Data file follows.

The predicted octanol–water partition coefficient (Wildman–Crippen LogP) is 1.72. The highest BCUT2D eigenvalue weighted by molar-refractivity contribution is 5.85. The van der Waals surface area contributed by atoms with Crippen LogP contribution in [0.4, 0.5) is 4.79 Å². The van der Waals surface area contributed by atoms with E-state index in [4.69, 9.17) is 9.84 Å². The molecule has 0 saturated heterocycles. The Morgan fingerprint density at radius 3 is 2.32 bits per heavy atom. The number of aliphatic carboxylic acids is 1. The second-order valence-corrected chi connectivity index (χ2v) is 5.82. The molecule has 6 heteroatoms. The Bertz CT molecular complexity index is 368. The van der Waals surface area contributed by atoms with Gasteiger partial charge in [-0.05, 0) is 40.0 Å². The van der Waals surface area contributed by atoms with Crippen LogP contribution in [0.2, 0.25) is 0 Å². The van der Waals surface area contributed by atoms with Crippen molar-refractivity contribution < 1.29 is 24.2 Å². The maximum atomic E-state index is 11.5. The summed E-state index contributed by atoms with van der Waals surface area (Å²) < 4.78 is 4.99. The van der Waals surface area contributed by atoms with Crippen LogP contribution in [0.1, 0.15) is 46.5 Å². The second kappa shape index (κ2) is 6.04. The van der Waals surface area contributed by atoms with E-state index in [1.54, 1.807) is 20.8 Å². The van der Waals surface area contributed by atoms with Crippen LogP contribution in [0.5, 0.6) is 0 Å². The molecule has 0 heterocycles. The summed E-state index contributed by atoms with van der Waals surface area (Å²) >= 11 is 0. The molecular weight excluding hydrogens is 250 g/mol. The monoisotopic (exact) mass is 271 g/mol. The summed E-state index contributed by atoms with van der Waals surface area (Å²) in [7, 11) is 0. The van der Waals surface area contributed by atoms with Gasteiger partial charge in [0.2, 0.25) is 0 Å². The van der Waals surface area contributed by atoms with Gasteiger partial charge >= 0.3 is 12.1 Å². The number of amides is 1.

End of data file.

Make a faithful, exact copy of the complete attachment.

The predicted octanol–water partition coefficient (Wildman–Crippen LogP) is 1.72. The highest BCUT2D eigenvalue weighted by molar-refractivity contribution is 5.85. The van der Waals surface area contributed by atoms with Crippen LogP contribution in [0.4, 0.5) is 4.79 Å². The van der Waals surface area contributed by atoms with E-state index in [4.69, 9.17) is 9.84 Å². The molecule has 0 saturated heterocycles. The Morgan fingerprint density at radius 3 is 2.32 bits per heavy atom. The number of aliphatic carboxylic acids is 1. The second-order valence-corrected chi connectivity index (χ2v) is 5.82. The molecule has 6 heteroatoms. The Bertz CT molecular complexity index is 368. The van der Waals surface area contributed by atoms with Gasteiger partial charge in [-0.05, 0) is 40.0 Å². The van der Waals surface area contributed by atoms with Crippen LogP contribution in [0.2, 0.25) is 0 Å². The van der Waals surface area contributed by atoms with Crippen molar-refractivity contribution < 1.29 is 24.2 Å². The maximum atomic E-state index is 11.5. The summed E-state index contributed by atoms with van der Waals surface area (Å²) < 4.78 is 4.99. The van der Waals surface area contributed by atoms with Crippen LogP contribution in [0.1, 0.15) is 46.5 Å². The second kappa shape index (κ2) is 6.04. The van der Waals surface area contributed by atoms with E-state index in [1.54, 1.807) is 20.8 Å². The van der Waals surface area contributed by atoms with Crippen LogP contribution in [0.5, 0.6) is 0 Å². The molecule has 0 heterocycles. The summed E-state index contributed by atoms with van der Waals surface area (Å²) >= 11 is 0. The molecular weight excluding hydrogens is 250 g/mol. The monoisotopic (exact) mass is 271 g/mol. The summed E-state index contributed by atoms with van der Waals surface area (Å²) in [7, 11) is 0. The van der Waals surface area contributed by atoms with Gasteiger partial charge in [0.2, 0.25) is 0 Å². The van der Waals surface area contributed by atoms with Gasteiger partial charge >= 0.3 is 12.1 Å². The number of amides is 1.